The turbulent 50's and segregation vs. integration in the South. What happens when you take actual events (Rosa Parks, Martin Luther King Jr, integrating Little Rock) and insert a fictional reporter and his family into the events. Richard Doster takes us on a ride back to the 50's and brings those events alive. It took me just a few chapters to get into the book, this is book #2 and I haven't read #1 so I had to get acquainted with the family and what they had gone through in #1. But, it didn't take long for me to get very interested in the family and the events going on. I got some amazing insight into some of the events like Rosa Parks and the bus strike that happened as a result, and the Little Rock 9. So much so that I actually took it upon myself to do further research. I plan on getting book #1 "Safe At Home" and having my kids read these as part of their high school American History. These books are that good at making history come alive.

Richard Doster is editor and frequent contributor to byFaith magazine, winner of the 2006 and 2008 Evangelical Press Association’s Award of Excellence. A native of Mississippi and a graduate of the University of Florida, Doster is now concentrating on Southern fiction, beginning with the well-received Safe at Home. He resides in Atlanta, Georgia, with his wife, Sally.

Visit the author's website.

Product Details:

List Price: $14.99
Paperback: 416 pages
Publisher: David C. Cook; New edition edition (June 1, 2009)
Language: English
ISBN-10: 1434799840
ISBN-13: 978-1434799845


Make it your ambition to lead a quiet life, to mind your own business and to work with your hands

(1 Thessalonians 4:11)

There was a time when I aspired to only three things in life: to enjoy my work, to love and care for my family, and to take pleasure in the company of a few good friends.

I never coveted fame nor craved fortune. My proper place, I knew, was adjacent to the fray, but never in it. As a reporter I gathered facts and presented them well. With nouns, verbs, adverbs, and adjectives I ushered readers to a ringside seat; I put them front-and-center where they could—without obstruction—witness the drama of life in the world around them.

I prowled at the fringes, hovering where I could keep an eye on the men who moved the world. Like a hummingbird, I flitted from one story to the next, extracting what I needed and then quickly moving on in search of more.

In a perfect world, I thought, I’d do my job and then go home. And there I’d savor the last hours of each day with my wife, Rose Marie, and our son, Chris.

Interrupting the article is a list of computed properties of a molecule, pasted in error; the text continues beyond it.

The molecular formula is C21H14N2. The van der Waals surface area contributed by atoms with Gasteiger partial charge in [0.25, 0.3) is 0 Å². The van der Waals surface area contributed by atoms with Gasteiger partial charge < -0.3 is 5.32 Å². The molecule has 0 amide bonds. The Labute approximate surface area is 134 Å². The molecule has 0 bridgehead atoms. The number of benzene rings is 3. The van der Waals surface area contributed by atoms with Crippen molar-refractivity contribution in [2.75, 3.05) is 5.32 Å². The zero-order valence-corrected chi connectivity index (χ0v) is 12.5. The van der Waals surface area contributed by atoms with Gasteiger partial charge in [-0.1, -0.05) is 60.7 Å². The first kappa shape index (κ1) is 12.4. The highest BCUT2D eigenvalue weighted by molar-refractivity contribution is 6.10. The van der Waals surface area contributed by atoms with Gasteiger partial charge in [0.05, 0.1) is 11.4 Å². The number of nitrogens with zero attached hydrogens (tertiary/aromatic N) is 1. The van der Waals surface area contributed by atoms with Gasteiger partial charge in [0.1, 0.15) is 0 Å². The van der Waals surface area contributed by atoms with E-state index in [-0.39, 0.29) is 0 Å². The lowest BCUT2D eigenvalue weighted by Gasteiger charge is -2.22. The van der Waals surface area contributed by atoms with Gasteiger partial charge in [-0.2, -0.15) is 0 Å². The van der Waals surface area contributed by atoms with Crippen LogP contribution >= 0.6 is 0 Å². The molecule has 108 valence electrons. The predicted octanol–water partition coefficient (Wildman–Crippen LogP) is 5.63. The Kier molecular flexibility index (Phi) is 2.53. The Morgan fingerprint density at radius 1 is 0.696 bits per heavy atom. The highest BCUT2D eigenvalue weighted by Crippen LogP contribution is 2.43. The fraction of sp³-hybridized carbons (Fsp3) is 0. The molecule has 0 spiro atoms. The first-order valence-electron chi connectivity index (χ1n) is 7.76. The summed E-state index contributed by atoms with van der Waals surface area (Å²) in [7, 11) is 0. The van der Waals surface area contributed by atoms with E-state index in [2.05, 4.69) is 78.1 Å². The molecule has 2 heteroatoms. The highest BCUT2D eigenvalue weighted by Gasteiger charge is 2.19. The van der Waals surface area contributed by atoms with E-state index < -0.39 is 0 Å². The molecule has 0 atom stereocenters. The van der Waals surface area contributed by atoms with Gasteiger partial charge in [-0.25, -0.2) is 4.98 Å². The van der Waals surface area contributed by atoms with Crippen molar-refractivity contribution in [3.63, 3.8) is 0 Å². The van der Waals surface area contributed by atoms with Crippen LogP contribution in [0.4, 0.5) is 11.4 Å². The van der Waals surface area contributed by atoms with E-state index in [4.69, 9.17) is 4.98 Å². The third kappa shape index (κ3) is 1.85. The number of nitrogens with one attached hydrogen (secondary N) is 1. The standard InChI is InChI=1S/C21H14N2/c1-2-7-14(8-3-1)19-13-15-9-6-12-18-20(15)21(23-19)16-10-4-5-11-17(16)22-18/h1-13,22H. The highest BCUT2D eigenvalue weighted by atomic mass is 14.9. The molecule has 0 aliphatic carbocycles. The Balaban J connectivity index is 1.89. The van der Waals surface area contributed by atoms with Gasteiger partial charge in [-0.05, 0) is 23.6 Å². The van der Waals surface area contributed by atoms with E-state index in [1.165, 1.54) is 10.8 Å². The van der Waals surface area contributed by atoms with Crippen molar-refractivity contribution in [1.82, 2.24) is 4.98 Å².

But it’s been some time since the world was perfect.

Our ambition, the Bible says, is to live a quiet life, but none of us will ever know one. If we’re awake in this world, if we breathe in and out, if we put one foot in front of the other, or so much as encounter one other human in the course of a given day—then there’s not much hope for more than a few hours rest.

God has set this goal before us, and then placed it beyond our reach. And that’s a mystery that tangles up my mind. If He is good (and I believe He is), then why does His world conspire against us? And if He loves us (and I’ll grant that He does), then why does everything get stirred up into one mess after the other, depriving us, every day it seems, of the peace we are meant to have?

I suspect that you’ve had doubts, too; that you’ve seen the evidence as clearly as I have. And that we’ve all, in the midst of grief or confusion, built a case against Him, that we’ve proved, at least in our own minds—and way beyond a reasonable doubt—that God has lost control of this world. Even the dullest among us can point to war and communism, or to hurricanes and tornadoes. And God Himself surely knows we’ve had our fill of polio and cancer and tuberculosis.

But the testimony that’s even more disturbing is what we see two feet in front of our own faces. It’s what I have seen up and down Peachtree Street; in Montgomery and Little Rock and Nashville; and even in the hearts of the people I love.

There was a time when I rarely yearned for more than a peaceful life, when I was content with a backyard barbeque, a good ballgame, cuddling with Rose Marie while we watched Ed Sullivan.… And for years the world spun my way. Month after month, life provided more than I asked—until the summer of 1954, until the night my home was bombed, until the lives of my wife and son were threatened, until—in the pitch-black hours of a brand-new morning—our comfortable existence was shattered, and every good thing that I had taken for granted was—in the flash of that single explosion—gone.

Ever since, I’ve been nagged by the thought that God Himself has been plotting against me; that He has—for reasons He hasn’t deigned to share—mined my path with the worst of the world’s problems. There’ve been days that I even thought He hovered above, just waiting for the pieces of my life to come “this close together,” and then Wham! He dusts off some favorite calamity, hurls it my way, and watches as life peels off into some new wreckage, forcing me to sort out some mess I never made.

It’s ridiculous, I know, to think that the God of the universe would trifle with the likes of me, Jack Hall. And trust me, I’ve spent the opening hours of a thousand mornings wondering,

Why me Lord? Why, when there are so many deserving creeps in the world, me?